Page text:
"it" references "inscription", although "the archeologists" appears first after the comma. According to PR
this is ok because the introductory phrase has a subject and a verb (which makes it a clause).

Having said that... I am not sure how this helps us solve our problem...

Since answer D is using passive voice (...there being hardly...) , and based on the suggestions from
almost every GMAT guide out there that passive voice should be avoided, there has got to
be something wrong with all the other options. What I mean is that D is not perfect, but
maybe is the best (or the answer sheet is wrong).

So:

A) Nothing much against this option except that it uses simple past when past perfect is
used in the part of the sentence that is not underlined.
B) I actually think this is the best answer
C) Present progressive.. not good
E) Simple present.. not good either

Any suggestions? Anybody?

B is fine. The referent of the opening modifying clause does not have to immediately follow the comma if it the relationship is clear and unambiguous from the context. B also properly uses the present perfect in both the subordinate and main clauses to show that while the food supply did not increase over time from the past until now, they have managed to increase nutritional levels over that same time from the past until now. D is simply a mess.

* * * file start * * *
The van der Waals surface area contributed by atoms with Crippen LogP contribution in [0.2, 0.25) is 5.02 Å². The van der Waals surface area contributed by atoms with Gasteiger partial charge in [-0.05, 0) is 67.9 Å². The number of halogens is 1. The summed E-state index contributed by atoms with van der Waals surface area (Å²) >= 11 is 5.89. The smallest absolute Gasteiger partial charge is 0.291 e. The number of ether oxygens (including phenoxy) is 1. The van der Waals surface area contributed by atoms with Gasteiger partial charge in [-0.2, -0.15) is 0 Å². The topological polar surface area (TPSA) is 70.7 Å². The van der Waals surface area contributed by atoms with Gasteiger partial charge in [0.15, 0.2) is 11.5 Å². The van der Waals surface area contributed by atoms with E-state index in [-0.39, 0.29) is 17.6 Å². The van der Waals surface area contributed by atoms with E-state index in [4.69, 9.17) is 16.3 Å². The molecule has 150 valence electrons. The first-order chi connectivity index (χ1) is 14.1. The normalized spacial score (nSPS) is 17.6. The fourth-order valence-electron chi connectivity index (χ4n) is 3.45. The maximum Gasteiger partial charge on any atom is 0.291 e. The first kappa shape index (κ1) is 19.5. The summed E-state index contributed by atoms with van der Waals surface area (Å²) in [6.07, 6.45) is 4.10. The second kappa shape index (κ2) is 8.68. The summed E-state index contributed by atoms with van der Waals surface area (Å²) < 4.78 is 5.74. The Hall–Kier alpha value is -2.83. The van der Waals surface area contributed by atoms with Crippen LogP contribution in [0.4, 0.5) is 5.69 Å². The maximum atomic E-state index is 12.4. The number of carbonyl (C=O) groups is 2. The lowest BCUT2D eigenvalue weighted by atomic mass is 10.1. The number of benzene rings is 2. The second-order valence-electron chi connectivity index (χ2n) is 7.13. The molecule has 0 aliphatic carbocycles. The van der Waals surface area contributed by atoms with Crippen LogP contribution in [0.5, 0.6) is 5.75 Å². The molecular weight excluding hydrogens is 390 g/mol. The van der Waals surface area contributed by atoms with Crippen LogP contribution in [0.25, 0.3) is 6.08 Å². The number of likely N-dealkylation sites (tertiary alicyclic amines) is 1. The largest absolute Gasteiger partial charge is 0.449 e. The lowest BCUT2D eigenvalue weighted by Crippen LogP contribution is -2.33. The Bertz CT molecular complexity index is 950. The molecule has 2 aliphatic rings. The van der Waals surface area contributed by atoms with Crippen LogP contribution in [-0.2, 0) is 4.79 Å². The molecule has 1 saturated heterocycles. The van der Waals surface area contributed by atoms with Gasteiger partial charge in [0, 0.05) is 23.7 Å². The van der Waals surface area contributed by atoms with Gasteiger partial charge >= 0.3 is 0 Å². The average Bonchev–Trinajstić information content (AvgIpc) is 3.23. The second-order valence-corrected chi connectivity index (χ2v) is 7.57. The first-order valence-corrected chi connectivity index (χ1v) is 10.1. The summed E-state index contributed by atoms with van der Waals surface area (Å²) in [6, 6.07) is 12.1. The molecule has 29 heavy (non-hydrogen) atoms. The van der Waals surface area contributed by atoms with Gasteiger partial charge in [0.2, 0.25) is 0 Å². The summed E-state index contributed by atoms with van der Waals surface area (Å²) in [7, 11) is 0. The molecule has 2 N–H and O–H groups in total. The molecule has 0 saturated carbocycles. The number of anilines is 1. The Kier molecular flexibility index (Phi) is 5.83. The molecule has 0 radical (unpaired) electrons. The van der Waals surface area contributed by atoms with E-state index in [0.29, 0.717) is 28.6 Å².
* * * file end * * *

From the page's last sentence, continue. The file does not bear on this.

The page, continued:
_________________

Best,

AkamaiBrah
Former Senior Instructor, Manhattan GMAT and VeritasPrep
Vice President, Midtown NYC Investment Bank, Structured Finance IT
MFE, Haas School of Business, UC Berkeley, Class of 2005
MBA, Anderson School of Management, UCLA, Class of 1993

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Senior Manager
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25 Aug 2003, 06:55
Allright, thanks for your comments everybody. Unless new evidence is brought up we can say the answer sheet is wrong.

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25 Aug 2003, 13:52
MartinMag wrote:
Allright, thanks for your comments everybody. Unless new evidence is brought up we can say the answer sheet is wrong.

I thought it was about the even thoughs and despites..but no..its way simpler than that.

Ok, we cannot use "During" + time period.
i mean we should be more specific when we use During ...say...
"During" the two decades between 1980 and 2000
So D is incorrect.

Phew, that was one good lesson...courtesy Erin..Rules make life easier!!!

Thanks
Praetorian

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25 Aug 2003, 14:18
would the option:
Even though its per capita food supply has hardly increased during
be wrong?
during two decades is just wrong???

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25 Aug 2003, 14:33
javropu wrote:
would the option:
Even though its per capita food supply has hardly increased during
be wrong?
during two decades is just wrong???

yes, that would be wrong.

During two decades between 1900 and 1920...is a correct version.

thanks
praetorian

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24 Sep 2008, 06:30
To me E makes the most sense.
did you guys conclude if the answers are wrong here?

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24 Sep 2008, 08:42
Praetorian,

Can you please provide me the link for Erins rules and idioms

Thanks

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24 Sep 2008, 09:07
Praetorian is right on the money- during is incorrect because it does not specify the period. When I say, "I have not played cricket in 2 years", I am clearly referring to the period of the last 2 years up until NOW.
For me, B is the only right answer.
P.S. Now, if "during" had been followed by "the", it would have been more correct. B would still have been the right ans.